Tamia Clay participates in an Andrews University community engagement program.
photo credit: Carlisle Sutton
Tamia Clay is an 18-year-old senior at Benton Harbor High School. She grew up in a large family in Benton Harbor, Michigan. This city is known for its high crime rates, socioeconomic challenges, and low educational outcomes. Tamia says she was always an intelligent child and her family had expectations that she would succeed academically. She started Kindergarten at age 5 in the Benton Harbor Area Schools (BHAS) and, apart from Grades 6–8 spent in Iowa, is a proud product of the school district.
In 2017, Andrews University signed a partnership agreement with the BHAS. As part of this agreement the University offered scholarships to BHAS high school students to participate in an Andrews University program that allowed above-average students the opportunity to gain university credits in a summer intensive on the Andrews campus. Tamia first came to learn about the Early College Experience through her high school counselor and was immediately attracted to the program because of the college credits and the food.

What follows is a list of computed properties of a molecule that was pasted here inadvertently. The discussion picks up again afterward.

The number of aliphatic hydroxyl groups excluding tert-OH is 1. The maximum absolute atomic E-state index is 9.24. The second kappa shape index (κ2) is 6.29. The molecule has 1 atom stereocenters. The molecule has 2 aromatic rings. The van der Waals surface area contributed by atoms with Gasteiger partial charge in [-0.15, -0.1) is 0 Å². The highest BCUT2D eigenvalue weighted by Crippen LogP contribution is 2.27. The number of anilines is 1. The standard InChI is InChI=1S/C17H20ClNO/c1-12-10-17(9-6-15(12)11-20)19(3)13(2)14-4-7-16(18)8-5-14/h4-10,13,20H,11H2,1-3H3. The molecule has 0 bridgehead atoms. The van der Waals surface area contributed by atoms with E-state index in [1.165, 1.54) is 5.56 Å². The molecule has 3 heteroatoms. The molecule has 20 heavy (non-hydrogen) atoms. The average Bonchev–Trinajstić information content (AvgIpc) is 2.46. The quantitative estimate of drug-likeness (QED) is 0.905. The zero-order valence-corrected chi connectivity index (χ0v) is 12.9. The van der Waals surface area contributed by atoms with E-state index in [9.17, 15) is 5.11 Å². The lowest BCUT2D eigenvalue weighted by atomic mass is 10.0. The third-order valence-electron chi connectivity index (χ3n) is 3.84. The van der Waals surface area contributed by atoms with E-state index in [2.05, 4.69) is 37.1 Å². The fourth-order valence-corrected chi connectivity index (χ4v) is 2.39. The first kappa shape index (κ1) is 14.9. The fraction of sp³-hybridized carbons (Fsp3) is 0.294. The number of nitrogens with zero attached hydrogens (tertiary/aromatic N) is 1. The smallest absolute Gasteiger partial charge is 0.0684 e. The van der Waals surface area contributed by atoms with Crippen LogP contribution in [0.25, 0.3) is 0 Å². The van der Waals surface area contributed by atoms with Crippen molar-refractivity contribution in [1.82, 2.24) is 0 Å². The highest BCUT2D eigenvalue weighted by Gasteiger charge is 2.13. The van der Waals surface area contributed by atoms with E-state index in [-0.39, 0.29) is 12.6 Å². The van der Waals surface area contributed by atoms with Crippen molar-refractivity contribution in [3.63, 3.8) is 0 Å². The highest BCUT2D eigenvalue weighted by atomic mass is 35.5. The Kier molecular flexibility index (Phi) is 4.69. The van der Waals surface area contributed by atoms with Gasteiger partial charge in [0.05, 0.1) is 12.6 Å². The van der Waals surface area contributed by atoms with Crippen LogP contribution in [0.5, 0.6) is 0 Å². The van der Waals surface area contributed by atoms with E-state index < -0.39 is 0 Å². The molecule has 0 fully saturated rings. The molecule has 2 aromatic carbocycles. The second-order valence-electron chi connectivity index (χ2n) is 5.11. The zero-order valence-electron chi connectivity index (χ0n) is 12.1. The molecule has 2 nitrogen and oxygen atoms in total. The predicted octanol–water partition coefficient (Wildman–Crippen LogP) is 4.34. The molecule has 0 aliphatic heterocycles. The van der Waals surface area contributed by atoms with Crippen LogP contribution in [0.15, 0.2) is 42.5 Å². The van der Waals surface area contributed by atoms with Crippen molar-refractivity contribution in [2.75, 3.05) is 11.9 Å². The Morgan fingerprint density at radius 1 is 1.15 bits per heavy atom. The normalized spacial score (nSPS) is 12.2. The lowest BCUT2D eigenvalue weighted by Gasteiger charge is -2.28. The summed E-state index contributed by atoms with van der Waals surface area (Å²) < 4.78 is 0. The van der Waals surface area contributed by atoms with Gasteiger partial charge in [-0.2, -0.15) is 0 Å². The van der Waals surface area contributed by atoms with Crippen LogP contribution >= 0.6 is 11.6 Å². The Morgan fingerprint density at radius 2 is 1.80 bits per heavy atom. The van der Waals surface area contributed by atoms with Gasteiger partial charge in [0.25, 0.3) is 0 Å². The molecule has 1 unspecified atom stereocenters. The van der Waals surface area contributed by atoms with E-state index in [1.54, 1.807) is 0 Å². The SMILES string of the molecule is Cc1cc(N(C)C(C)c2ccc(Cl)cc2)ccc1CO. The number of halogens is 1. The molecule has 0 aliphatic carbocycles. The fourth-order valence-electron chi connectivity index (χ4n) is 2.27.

That summer she enrolled in Communication Skills, where students were introduced to the dynamics of effective communication. Each student was required to prepare and present three different types of speeches. Students needed to research topics and cite their sources, then create engaging presentations with a logical flow of ideas that kept the attention of their peers. Of this experience Tamia says, “The other participants were very supportive and accepting. It was a nice, warm environment. I built confidence in public speaking and had so much fun with them. They were really welcoming.”